One of the challenges that every database developer would find most of the times is tracking the database schema changes.
The days may be very stressful when an update is to be done on the production server. Every schema changes done after
the previous update need to be carefully tracked and correct update scripts need to be generated for updating the production server.
If you do not do it very carefully, there are all chances that the application will break after deployment of the new version.
I have seen teams who note down the schema changes every day and create a consolidated final list for the update on the
production server. This approach is very time consuming and there are all chances that one or two changes may be missed
due to human errors.
A better solution would be to use a tool which can compare the development database and production database and generate
an update script to be run on the server. This approach seems to be very efficient, less time consuming and there are
Red-gate's SQL Compare and I found it to be an excellent product. I suppose the other products must be good too.
In this article I am going to present Visual Studio Team Edition
For Database Professionals, widely known as DBPro or DataDude as a solution to the above problem. We will shortly examine the capabilities
of DBPro to track database schema changes and generate update script for the changes.
Creating a DBPro project
Let us create a new Database Project. Go to File, New Project and create a new Database Project.
For the purpose of this example, I have restored the AdventureWorks sample database as AdventureWorksDev. After restoring the
database, I have modified a table, view and stored procedure. I have created a new table and a new stored procedure too. Now let us compare
the databases and generate the update script.
Generating Update Script
Let us start comparing the databases and generate Update Script. Go to Data menu and select New Schema Compare.
Select Database as Source Schema as well as Target Schema.
With DbPro you can compare a Database or Database Project with
another Database or Database Project. For the purpose of this example, we will compare the two databases I mentioned above.
Click on the button New connection and create Source and Target connections.
I want to update AdventureWorks database with the changes done on AdventureWorksDev database. Hence I selected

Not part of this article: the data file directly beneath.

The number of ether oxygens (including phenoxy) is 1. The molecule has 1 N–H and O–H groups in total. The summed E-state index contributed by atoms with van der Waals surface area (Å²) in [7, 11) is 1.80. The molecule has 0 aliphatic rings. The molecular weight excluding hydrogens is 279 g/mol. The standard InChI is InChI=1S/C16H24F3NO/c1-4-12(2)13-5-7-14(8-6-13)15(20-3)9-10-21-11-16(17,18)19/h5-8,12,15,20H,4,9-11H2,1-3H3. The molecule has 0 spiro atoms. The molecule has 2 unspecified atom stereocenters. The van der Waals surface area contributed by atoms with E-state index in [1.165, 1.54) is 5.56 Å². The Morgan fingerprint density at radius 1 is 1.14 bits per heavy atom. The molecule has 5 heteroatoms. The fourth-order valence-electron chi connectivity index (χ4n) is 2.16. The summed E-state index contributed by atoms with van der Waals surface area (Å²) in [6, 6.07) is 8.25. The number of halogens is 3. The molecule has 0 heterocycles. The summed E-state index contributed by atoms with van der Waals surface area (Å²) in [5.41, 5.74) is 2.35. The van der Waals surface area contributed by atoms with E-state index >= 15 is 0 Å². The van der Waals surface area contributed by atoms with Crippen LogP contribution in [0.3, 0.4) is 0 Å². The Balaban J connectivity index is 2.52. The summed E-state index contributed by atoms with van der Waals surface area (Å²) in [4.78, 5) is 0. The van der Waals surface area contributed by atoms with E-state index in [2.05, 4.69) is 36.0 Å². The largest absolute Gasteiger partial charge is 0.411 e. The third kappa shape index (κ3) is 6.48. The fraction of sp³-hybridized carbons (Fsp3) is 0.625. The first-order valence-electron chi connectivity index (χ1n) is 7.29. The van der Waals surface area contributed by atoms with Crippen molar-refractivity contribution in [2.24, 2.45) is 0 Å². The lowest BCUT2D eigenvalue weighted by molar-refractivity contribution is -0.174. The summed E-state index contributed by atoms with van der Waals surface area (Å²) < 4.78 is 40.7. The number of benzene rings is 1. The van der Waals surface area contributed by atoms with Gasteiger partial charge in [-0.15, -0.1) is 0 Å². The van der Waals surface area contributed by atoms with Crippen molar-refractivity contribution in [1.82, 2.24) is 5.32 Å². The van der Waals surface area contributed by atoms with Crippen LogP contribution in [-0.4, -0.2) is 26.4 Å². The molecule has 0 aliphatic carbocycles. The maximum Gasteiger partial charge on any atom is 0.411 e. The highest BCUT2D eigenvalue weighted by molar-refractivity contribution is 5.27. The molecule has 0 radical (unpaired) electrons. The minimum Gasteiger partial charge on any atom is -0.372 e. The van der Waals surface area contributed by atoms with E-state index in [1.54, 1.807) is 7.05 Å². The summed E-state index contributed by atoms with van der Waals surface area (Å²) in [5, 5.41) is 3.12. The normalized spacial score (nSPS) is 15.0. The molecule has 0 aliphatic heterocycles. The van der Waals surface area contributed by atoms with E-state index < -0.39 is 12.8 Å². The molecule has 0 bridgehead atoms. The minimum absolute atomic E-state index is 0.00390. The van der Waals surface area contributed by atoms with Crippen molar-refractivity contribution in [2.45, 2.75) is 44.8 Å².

AdventureWorksDev as source and AdventureWorks as target.
Click on OK button and DBPro will start a schema comparison. After comparison the results will be displayed as follows.
The RED rectangle shows the objects in both databases. The BLUE rectangle shows the scripts of the selected objects in both databases.
Given in GREEN is what we need. You have the Database Update Script there.
Review the Changes
Well, no one wants to update the production database without reviewing the changes. Let us review the changes now. Let us close the script
window so that we have enough space to see the object list and object definition windows. Let us now filter the object list so that
we see only objects which are new, edited or deleted.
After you apply the filter, you will see only objects which are changed, new or deleted. Now let us see what has changed in the object.
Click on an object which is updated and you will see the changes in the Object Definition window below.
The object definition window is a very handy for reviewing the changes. If you scroll one window, it automatically scrolls the other
window too. This way you can see the location and the code which has actually changed.
Now it can happen that you don't want to update all the objects. For some reason, you don't want to update a few objects. To do that,
you can select the object and set the Update Action to Skip.
Updating the changes
Now it is time to update the target database. There are two options to do this. The easiest option is to click the Write Updates
button on the toolbar. This will directly update the target database with the changes.
The other option is to click on the Export to Editor button. This will generate the update script on a new window. Then you can click
on the button on the toolbar to execute the script on the target database.
If you prefer, you can copy the script to SQL Server Management Studio and run it from there too.
Please note that DBPro will not allow you to SKIP an object if some other objects are depending on it. For example, if you want to skip
a table, you need also to skip the stored procedures that uses the table. Unless you skip the stored procedures or other dependent objects, you
will not see the option SKIP on that object.
We have just seen how DBPro helps to compare databases and generate update scripts. I had been using it for a while and found it to be excellent.
In the next few articles, I will try to present other interesting features of DbPro.